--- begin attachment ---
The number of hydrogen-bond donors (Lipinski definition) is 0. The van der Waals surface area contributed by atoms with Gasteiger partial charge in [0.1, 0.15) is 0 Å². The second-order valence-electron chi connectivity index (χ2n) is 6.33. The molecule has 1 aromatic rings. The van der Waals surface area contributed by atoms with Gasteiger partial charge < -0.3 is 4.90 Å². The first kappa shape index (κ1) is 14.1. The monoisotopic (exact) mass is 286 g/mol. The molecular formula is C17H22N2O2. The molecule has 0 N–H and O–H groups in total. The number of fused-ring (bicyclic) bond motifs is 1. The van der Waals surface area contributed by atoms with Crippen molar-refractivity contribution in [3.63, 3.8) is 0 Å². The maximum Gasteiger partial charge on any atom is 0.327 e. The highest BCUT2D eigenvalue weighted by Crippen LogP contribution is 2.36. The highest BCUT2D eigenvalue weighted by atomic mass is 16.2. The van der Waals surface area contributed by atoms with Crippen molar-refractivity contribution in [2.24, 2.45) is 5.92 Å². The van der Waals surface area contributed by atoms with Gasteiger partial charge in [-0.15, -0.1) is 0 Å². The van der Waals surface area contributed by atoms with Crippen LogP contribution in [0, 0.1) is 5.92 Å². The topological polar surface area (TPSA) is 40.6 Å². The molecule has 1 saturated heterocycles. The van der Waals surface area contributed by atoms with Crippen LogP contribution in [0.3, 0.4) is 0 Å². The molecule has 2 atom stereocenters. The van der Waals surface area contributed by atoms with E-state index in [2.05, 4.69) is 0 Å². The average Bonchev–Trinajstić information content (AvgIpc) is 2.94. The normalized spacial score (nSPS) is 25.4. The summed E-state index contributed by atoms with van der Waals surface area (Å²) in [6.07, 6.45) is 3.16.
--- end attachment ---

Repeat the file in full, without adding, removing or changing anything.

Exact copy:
The number of hydrogen-bond donors (Lipinski definition) is 0. The van der Waals surface area contributed by atoms with Gasteiger partial charge in [0.1, 0.15) is 0 Å². The second-order valence-electron chi connectivity index (χ2n) is 6.33. The molecule has 1 aromatic rings. The van der Waals surface area contributed by atoms with Gasteiger partial charge < -0.3 is 4.90 Å². The first kappa shape index (κ1) is 14.1. The monoisotopic (exact) mass is 286 g/mol. The molecular formula is C17H22N2O2. The molecule has 0 N–H and O–H groups in total. The number of fused-ring (bicyclic) bond motifs is 1. The van der Waals surface area contributed by atoms with Crippen molar-refractivity contribution in [3.63, 3.8) is 0 Å². The maximum Gasteiger partial charge on any atom is 0.327 e. The highest BCUT2D eigenvalue weighted by Crippen LogP contribution is 2.36. The highest BCUT2D eigenvalue weighted by atomic mass is 16.2. The van der Waals surface area contributed by atoms with Crippen molar-refractivity contribution in [2.24, 2.45) is 5.92 Å². The van der Waals surface area contributed by atoms with Gasteiger partial charge in [-0.15, -0.1) is 0 Å². The van der Waals surface area contributed by atoms with Crippen LogP contribution in [0, 0.1) is 5.92 Å². The topological polar surface area (TPSA) is 40.6 Å². The molecule has 1 saturated heterocycles. The van der Waals surface area contributed by atoms with Crippen LogP contribution in [0.3, 0.4) is 0 Å². The molecule has 2 atom stereocenters. The van der Waals surface area contributed by atoms with E-state index in [2.05, 4.69) is 0 Å². The average Bonchev–Trinajstić information content (AvgIpc) is 2.94. The normalized spacial score (nSPS) is 25.4. The summed E-state index contributed by atoms with van der Waals surface area (Å²) in [6.07, 6.45) is 3.16.